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Malda: Villagers buck migration trend, grab job opportunities

In recent years, the Opposition parties have been blaming the Mamata Banerjee government for its failure to create employment opportunities
A tidy street of Meghutola village in Kaliachak-II block of Malda district  earlier this week.
A tidy street of Meghutola village in Kaliachak-II block of Malda district earlier this week.
Soumya De Sarkar

Soumya De Sarkar   |   Malda   |   Published 21.03.22, 01:32 AM

Meghutola, a village  in Panchanandapur of Kaliachak-II block of Malda, has drawn the attention of the administration in this backward north Bengal district as  residents here have managed to buck the trend of migration from the village by creating various employment opportunities for youths in the past couple of years.

Migration to other states from Bengal has become a political hot potato in recent years as the Opposition parties have been blaming the Mamata Banerjee government for its failure to create job opportunities in the state, which in turn is forcing youths to leave for southern, western and north Indian states.

“It's a fact that youths from across Bengal are going to other states in search of livelihood... We have learnt the Malda village has kind of bucked the trend by intelligently using the schemes of the state government. We will study what they have done and will prepare a report on how they did it,” said a senior district administration official who did not come on record as the process has not formally begun as yet.

Meghutola, located around 35km from the district headquarters, was always known as a steady supplier of migrant workers. However, in the last couple of years, people living here have stopped moving to other states in search of jobs and found alternative vocations with the help of  government schemes.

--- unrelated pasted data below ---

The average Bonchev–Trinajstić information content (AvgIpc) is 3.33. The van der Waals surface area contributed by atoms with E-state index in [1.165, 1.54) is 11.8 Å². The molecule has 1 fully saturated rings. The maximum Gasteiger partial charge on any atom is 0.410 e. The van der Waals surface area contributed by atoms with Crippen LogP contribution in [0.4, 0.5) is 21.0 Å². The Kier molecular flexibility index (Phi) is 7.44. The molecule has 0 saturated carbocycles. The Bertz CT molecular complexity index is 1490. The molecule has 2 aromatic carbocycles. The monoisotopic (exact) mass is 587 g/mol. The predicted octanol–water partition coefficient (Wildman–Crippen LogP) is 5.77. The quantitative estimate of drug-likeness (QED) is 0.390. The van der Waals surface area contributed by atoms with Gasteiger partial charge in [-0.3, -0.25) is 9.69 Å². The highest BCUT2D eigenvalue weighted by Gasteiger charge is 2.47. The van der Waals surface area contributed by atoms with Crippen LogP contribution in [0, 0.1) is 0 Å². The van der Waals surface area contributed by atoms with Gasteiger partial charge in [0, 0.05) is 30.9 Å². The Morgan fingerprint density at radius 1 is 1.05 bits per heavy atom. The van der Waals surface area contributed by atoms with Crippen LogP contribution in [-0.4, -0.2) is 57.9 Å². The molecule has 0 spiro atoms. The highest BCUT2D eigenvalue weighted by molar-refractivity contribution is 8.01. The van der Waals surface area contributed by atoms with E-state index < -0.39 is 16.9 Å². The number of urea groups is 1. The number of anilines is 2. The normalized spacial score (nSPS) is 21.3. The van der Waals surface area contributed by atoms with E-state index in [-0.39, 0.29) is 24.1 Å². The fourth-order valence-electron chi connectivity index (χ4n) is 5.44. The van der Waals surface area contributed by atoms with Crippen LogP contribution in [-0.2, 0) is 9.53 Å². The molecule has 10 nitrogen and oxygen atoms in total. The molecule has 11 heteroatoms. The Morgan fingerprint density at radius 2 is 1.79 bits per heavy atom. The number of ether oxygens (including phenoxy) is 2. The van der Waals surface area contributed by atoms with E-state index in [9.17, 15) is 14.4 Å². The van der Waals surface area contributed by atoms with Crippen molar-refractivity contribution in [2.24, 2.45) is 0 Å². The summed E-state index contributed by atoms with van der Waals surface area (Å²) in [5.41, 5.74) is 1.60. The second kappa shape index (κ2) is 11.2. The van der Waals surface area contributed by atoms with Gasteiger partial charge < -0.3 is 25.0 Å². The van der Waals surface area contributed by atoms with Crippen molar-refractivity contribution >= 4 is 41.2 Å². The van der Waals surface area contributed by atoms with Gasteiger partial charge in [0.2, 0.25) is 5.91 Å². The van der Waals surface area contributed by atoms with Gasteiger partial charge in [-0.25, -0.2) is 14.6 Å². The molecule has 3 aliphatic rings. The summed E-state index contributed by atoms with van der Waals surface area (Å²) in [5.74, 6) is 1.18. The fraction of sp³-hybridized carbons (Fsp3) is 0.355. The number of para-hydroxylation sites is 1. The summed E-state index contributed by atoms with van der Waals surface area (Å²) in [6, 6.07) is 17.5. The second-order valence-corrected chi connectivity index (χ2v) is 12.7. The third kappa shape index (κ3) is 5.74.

He said among the 300-odd families of the village, there were one or more people from almost every family who worked in other states till a few years ago, but the scenario had changed.

 “Those who used to work as migrant workers now either have their own small shops or are getting regular wages from the 100-days-scheme. Many youths have come up with new ideas to earn a living which includes setting up self-help groups and selling products, including garments,” said villager Sukumar Mahara.

While he gave the credit of low or low migration outside Bengal to the government, some villagers admitted that the Covid-induced uncertainties like sudden job losses in other states and the anxiety of staying away from families were also factors.

A villager, who was earlier a migrant worker in Kerala, said that the uncertainties prompted him to scale down  expectations and stay back at the village with his family. He enrolled in the 100-days job scheme and worked on the family's farmland.

“Whatever be the reason, it is true that now you hardly find a local youth  away. They are back in the village and running their families well,” said Ajit Mandal, another resident.

In Bengal, the issue of migrant workers has been flagged time and again by political parties and social organisations, particularly after incidents when such workers have lost their lives in accidents or have been murdered.

On Friday evening, four migrant workers from the state lost their lives in Kerala at an accident at a construction site.

Though unemployment has remained an Achilles’ heel for chief minister Mamata Banerjee, she has always maintained that a youth can make a decent living in the state, while underscoring the array of development schemes extended by the state.

“Even five years back, only three to four persons of the village had the privilege of having government jobs. But now, the figure has soared and at least 40 persons of the village are working in different government jobs and an equal number are employed in the private sector,” said a resident, while pointing out that the state-run schemes have helped them pull back the youths.

He said villagers had also taken the task to confirm all of them get all possible benefits of the social welfare scheme. While most villagers have availed the housing scheme of the state, students are getting  aids, including the Kanyashree.

Ramal Singh Birdi, the block development officer of Kaliachak-II confirmed a change in the village.

“We arrange to provide all facilities like widow pension, old age pension and other schemes and regularly monitor the number of beneficiaries. Meghutola has received large benefits from various schemes,” he said.

He said Meghutola set an example of how proper implementation of social welfare schemes, coupled with local employment opportunities, arrested migration.

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